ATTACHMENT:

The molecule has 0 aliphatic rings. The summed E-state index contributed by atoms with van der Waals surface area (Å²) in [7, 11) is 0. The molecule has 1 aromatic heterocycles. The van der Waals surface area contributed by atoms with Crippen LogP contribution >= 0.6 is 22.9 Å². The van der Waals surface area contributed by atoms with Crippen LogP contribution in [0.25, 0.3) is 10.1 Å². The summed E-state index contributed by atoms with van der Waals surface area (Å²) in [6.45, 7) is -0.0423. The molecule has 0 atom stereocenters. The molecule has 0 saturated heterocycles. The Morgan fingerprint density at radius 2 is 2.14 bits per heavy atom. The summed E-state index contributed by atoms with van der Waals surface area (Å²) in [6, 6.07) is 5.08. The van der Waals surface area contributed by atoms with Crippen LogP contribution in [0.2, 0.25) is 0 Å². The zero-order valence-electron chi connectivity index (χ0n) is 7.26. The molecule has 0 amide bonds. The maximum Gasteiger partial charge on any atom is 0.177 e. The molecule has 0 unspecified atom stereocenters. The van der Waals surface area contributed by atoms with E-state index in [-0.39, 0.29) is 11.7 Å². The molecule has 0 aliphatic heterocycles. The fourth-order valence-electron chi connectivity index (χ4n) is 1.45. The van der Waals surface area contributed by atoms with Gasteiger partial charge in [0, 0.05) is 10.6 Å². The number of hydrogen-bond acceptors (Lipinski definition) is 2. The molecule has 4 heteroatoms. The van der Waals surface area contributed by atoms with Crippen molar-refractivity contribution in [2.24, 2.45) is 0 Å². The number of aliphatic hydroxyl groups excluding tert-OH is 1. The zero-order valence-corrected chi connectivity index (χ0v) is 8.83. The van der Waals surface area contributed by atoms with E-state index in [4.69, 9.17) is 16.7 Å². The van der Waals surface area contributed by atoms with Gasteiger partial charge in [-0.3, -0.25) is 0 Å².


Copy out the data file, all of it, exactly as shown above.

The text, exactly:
The molecule has 0 aliphatic rings. The summed E-state index contributed by atoms with van der Waals surface area (Å²) in [7, 11) is 0. The molecule has 1 aromatic heterocycles. The van der Waals surface area contributed by atoms with Crippen LogP contribution >= 0.6 is 22.9 Å². The van der Waals surface area contributed by atoms with Crippen LogP contribution in [0.25, 0.3) is 10.1 Å². The summed E-state index contributed by atoms with van der Waals surface area (Å²) in [6.45, 7) is -0.0423. The molecule has 0 atom stereocenters. The molecule has 0 saturated heterocycles. The Morgan fingerprint density at radius 2 is 2.14 bits per heavy atom. The summed E-state index contributed by atoms with van der Waals surface area (Å²) in [6, 6.07) is 5.08. The van der Waals surface area contributed by atoms with Crippen LogP contribution in [0.2, 0.25) is 0 Å². The zero-order valence-electron chi connectivity index (χ0n) is 7.26. The molecule has 0 amide bonds. The maximum Gasteiger partial charge on any atom is 0.177 e. The molecule has 0 unspecified atom stereocenters. The van der Waals surface area contributed by atoms with E-state index in [-0.39, 0.29) is 11.7 Å². The molecule has 0 aliphatic heterocycles. The fourth-order valence-electron chi connectivity index (χ4n) is 1.45. The van der Waals surface area contributed by atoms with Gasteiger partial charge in [0, 0.05) is 10.6 Å². The number of hydrogen-bond acceptors (Lipinski definition) is 2. The molecule has 4 heteroatoms. The van der Waals surface area contributed by atoms with Crippen molar-refractivity contribution in [2.24, 2.45) is 0 Å². The number of aliphatic hydroxyl groups excluding tert-OH is 1. The zero-order valence-corrected chi connectivity index (χ0v) is 8.83. The van der Waals surface area contributed by atoms with E-state index in [4.69, 9.17) is 16.7 Å². The van der Waals surface area contributed by atoms with Gasteiger partial charge in [-0.3, -0.25) is 0 Å².